Chile launched a grand innovation experiment in 2010: it paid foreign entrepreneurs to come and visit for six months. It offered them $40,000 plus free office space, Internet access, mentoring, and networking. And, by the way, they would get to live in one of the most beautiful places on this planet, where housing was relatively cheap and corruption and crime were almost nonexistent. All Chile asked in return was that the foreigners interact with local entrepreneurs and consider making the country their permanent home.
It seems too good to be true, doesn’t it? Indeed, many people thought that the idea was crazy. But Chile was making a bet — that the foreign entrepreneurs would transform its entrepreneurial culture by teaching the locals how to take risks, help each other, and form global connections.
Santiago is today buzzing with entrepreneurial activity; university students often look to join start-ups rather than big companies; Start-Up Chile has gained brand recognition in innovation circles worldwide; and local entrepreneurs are becoming more ambitious and looking for opportunities abroad. This is what I have personally observed during my trips there.
Start-Up Chile has also been flooded with applications—more than 12,268, from 112 countries. According to Start-Up Chile’s executive director, Sebastian Vidal, 810 startups from 65 countries have so far been admitted into the program. The first 199 companies that visited Chile and returned home reported that they had raised a total of $72 million in funding. A batch of 132 companies that chose to stay there reported that they had raised $26 million. Several start-ups have had successful exits, and hundreds of others expect to make it big.
This is pretty good by entrepreneurial standards, considering that Chile has invested only about $35 million in this experiment. Other countries have spent hundreds of millions — even billions — of dollars in their efforts to create technology hubs.
Legions of consultants have been advising regions to build science parks next to research universities and to offer financial incentives to selected industries to locate there, touting Harvard professor Michael Porter’s cluster theory. Porter had observed that geographic concentrations of interconnected companies, specialized suppliers, and service providers gave certain industries a productivity and cost advantage. His followers postulated that by bringing these ingredients together into a “cluster,” regions could artificially foment innovation.
They couldn’t. The formula doesn’t work. The top-down industry cluster is a modern-day snake oil. Chile proved that it is people, not industry, who power innovation.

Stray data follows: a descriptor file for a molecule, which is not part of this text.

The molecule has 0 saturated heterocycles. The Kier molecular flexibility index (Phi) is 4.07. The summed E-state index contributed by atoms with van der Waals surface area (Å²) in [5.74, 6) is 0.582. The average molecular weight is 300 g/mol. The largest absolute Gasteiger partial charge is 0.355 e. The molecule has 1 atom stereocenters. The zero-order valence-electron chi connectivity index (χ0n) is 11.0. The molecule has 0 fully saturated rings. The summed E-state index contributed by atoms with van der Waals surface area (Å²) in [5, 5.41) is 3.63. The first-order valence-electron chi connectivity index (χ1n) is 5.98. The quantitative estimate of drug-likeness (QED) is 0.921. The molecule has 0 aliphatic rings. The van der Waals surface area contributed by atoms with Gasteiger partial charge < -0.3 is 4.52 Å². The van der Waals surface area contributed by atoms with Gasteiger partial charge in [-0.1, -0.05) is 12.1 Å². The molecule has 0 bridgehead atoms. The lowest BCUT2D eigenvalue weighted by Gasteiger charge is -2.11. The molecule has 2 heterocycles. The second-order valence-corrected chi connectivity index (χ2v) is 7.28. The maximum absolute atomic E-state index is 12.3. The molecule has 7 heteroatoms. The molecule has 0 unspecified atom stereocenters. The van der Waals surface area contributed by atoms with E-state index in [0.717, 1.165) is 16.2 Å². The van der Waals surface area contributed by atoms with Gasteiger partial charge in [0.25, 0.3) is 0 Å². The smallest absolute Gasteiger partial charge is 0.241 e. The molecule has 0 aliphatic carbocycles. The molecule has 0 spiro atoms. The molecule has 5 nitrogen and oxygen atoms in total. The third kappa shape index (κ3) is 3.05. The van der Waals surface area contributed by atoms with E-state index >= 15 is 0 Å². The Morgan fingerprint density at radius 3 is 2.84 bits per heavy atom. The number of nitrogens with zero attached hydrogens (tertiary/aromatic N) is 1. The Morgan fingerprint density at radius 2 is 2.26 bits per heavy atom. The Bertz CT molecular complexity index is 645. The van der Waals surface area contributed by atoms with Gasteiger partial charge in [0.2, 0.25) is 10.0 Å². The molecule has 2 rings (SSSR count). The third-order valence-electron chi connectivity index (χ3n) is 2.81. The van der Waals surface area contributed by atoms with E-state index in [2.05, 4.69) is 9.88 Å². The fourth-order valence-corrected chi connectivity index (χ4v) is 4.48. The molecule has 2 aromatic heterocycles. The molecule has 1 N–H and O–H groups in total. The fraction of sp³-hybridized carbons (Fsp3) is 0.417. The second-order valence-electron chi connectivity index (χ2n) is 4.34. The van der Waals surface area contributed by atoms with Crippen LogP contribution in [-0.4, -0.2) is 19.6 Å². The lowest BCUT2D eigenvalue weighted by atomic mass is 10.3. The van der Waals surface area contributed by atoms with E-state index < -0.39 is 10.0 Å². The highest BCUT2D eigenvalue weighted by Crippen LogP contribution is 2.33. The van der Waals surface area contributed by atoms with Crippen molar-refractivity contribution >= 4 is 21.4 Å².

Tens of billions of dollars have collectively been invested by hundreds of regions all over the world in top-down cluster-development efforts. Consultants have reaped hundreds of millions of dollars in fees. Yet there is not one proven success anywhere in the world. Clusters form naturally on a basis of a region’s inherent geographical and economic advantages — and of entrepreneurs’ hard work. Innovation springs not from industry but from motivated risk-takers — from people. The Start-Up Chile experiment’s purpose was to learn whether a technology hub would follow from importing entrepreneurs and providing them with the right networking support and mentorship.
I helped design the Start-Up Chile program and serve on its advisory board. My involvement with Chile began in 2008, when the Chilean government asked my research team at Duke University to review Chile’s engineering-education system and its I.T. outsourcing cluster. I told the government that the cluster would not create the innovation or employment it hoped for, because Chile lacked the numbers of engineering graduates. Instead, I advised it to focus on entrepreneurship and emulate Israel and Finland: small countries with highly skilled, highly motivated innovators.
The challenge Chile faced, however, was that — like most regions other than Silicon Valley — it didn’t have an entrepreneurial culture that tolerated failure and encouraged information-sharing and experimentation. So I suggested that the country import what it needed; that it take advantage of America’s foolishness in turning away the world’s most innovative entrepreneurs. Because of flawed immigration policies, the U.S. is experiencing an exodus of highly skilled entrepreneurial talent. Chile’s Minister for Economy, Juan Andrés Fontaine, to whom I pitched it, was skeptical of the idea that these foreigners would come to Chile. But he sanctioned an experiment and had his innovation chief, Nicolas Shea, lead it.
Start-Up Chile has survived two government changes and is going to form the basis of major new innovation initiatives, according to Eduardo Bitran, recently appointed to head Chile’s economic development agency, CORFO. In a Start-Up Chile advisory-board meeting at Stanford University, he said that the project was of national importance and a model for the rest of the world.
There surely are lessons for regions all over the world in Start-Up Chile’s success. To foster economic growth and innovation, the focus needs to be on people. They need to be empowered, enabled, and connected. There is also an important lesson for America: it needs to wake up and fix its immigration policies before Chilecon Valleys sprout up all over the world — powered by the people it has turned away.